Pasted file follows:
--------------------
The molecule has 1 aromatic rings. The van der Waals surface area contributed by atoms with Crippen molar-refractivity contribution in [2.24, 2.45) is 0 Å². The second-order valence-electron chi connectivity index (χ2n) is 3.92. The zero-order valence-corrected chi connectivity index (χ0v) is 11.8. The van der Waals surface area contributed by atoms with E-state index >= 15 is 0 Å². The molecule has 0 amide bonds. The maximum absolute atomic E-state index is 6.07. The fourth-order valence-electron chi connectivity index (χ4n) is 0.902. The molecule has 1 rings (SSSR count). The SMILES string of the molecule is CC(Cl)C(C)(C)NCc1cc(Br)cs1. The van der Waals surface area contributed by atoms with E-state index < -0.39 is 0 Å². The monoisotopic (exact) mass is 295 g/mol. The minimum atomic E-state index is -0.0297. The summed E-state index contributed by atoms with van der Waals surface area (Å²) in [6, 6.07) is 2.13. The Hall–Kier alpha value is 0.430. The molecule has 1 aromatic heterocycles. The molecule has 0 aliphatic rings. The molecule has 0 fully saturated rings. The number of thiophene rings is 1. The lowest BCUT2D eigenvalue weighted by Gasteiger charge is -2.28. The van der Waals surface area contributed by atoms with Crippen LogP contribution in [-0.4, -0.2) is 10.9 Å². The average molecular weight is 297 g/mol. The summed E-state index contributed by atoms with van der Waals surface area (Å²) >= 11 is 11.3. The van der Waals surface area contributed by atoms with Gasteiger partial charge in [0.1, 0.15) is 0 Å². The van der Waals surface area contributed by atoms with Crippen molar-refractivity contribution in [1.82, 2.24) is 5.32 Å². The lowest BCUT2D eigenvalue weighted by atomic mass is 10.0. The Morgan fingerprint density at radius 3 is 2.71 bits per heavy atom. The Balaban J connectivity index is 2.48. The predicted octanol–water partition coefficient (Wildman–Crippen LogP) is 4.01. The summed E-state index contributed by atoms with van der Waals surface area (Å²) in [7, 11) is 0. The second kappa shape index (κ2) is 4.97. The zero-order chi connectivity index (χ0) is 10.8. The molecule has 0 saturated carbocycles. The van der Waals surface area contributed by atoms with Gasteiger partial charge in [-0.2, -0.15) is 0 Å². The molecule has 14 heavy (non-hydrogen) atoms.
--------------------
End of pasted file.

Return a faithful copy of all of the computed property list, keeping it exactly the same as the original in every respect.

The molecule has 1 aromatic rings. The van der Waals surface area contributed by atoms with Crippen molar-refractivity contribution in [2.24, 2.45) is 0 Å². The second-order valence-electron chi connectivity index (χ2n) is 3.92. The zero-order valence-corrected chi connectivity index (χ0v) is 11.8. The van der Waals surface area contributed by atoms with E-state index >= 15 is 0 Å². The molecule has 0 amide bonds. The maximum absolute atomic E-state index is 6.07. The fourth-order valence-electron chi connectivity index (χ4n) is 0.902. The molecule has 1 rings (SSSR count). The SMILES string of the molecule is CC(Cl)C(C)(C)NCc1cc(Br)cs1. The van der Waals surface area contributed by atoms with E-state index < -0.39 is 0 Å². The monoisotopic (exact) mass is 295 g/mol. The minimum atomic E-state index is -0.0297. The summed E-state index contributed by atoms with van der Waals surface area (Å²) in [6, 6.07) is 2.13. The Hall–Kier alpha value is 0.430. The molecule has 1 aromatic heterocycles. The molecule has 0 aliphatic rings. The molecule has 0 fully saturated rings. The number of thiophene rings is 1. The lowest BCUT2D eigenvalue weighted by Gasteiger charge is -2.28. The van der Waals surface area contributed by atoms with Crippen LogP contribution in [-0.4, -0.2) is 10.9 Å². The average molecular weight is 297 g/mol. The summed E-state index contributed by atoms with van der Waals surface area (Å²) >= 11 is 11.3. The van der Waals surface area contributed by atoms with Gasteiger partial charge in [0.1, 0.15) is 0 Å². The van der Waals surface area contributed by atoms with Crippen molar-refractivity contribution in [1.82, 2.24) is 5.32 Å². The lowest BCUT2D eigenvalue weighted by atomic mass is 10.0. The Morgan fingerprint density at radius 3 is 2.71 bits per heavy atom. The Balaban J connectivity index is 2.48. The predicted octanol–water partition coefficient (Wildman–Crippen LogP) is 4.01. The summed E-state index contributed by atoms with van der Waals surface area (Å²) in [7, 11) is 0. The second kappa shape index (κ2) is 4.97. The zero-order chi connectivity index (χ0) is 10.8. The molecule has 0 saturated carbocycles. The van der Waals surface area contributed by atoms with Gasteiger partial charge in [-0.2, -0.15) is 0 Å². The molecule has 14 heavy (non-hydrogen) atoms.